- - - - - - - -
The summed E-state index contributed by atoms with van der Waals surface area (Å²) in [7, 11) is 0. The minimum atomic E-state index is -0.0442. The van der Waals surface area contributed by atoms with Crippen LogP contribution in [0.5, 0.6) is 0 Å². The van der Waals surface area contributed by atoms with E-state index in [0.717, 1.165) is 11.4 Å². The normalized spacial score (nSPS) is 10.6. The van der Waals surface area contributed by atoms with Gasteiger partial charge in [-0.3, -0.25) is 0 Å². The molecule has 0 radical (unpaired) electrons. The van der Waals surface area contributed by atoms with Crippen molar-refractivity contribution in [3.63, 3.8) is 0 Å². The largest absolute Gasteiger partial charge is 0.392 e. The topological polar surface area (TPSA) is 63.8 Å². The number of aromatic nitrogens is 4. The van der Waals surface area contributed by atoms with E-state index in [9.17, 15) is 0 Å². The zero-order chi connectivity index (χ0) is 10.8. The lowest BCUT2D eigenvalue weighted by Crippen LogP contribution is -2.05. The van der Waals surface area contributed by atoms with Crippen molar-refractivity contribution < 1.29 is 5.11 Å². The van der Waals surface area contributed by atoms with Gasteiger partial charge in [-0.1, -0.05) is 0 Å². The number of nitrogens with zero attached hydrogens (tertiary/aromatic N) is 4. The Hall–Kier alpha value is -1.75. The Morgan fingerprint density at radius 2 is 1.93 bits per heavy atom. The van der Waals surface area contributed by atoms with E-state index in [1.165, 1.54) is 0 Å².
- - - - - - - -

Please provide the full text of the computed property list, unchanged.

The summed E-state index contributed by atoms with van der Waals surface area (Å²) in [7, 11) is 0. The minimum atomic E-state index is -0.0442. The van der Waals surface area contributed by atoms with Crippen LogP contribution in [0.5, 0.6) is 0 Å². The van der Waals surface area contributed by atoms with E-state index in [0.717, 1.165) is 11.4 Å². The normalized spacial score (nSPS) is 10.6. The van der Waals surface area contributed by atoms with Gasteiger partial charge in [-0.3, -0.25) is 0 Å². The molecule has 0 radical (unpaired) electrons. The van der Waals surface area contributed by atoms with Crippen molar-refractivity contribution in [3.63, 3.8) is 0 Å². The largest absolute Gasteiger partial charge is 0.392 e. The topological polar surface area (TPSA) is 63.8 Å². The number of aromatic nitrogens is 4. The van der Waals surface area contributed by atoms with E-state index in [9.17, 15) is 0 Å². The zero-order chi connectivity index (χ0) is 10.8. The lowest BCUT2D eigenvalue weighted by Crippen LogP contribution is -2.05. The van der Waals surface area contributed by atoms with Crippen molar-refractivity contribution < 1.29 is 5.11 Å². The van der Waals surface area contributed by atoms with Gasteiger partial charge in [-0.1, -0.05) is 0 Å². The number of nitrogens with zero attached hydrogens (tertiary/aromatic N) is 4. The Hall–Kier alpha value is -1.75. The Morgan fingerprint density at radius 2 is 1.93 bits per heavy atom. The van der Waals surface area contributed by atoms with E-state index in [1.165, 1.54) is 0 Å².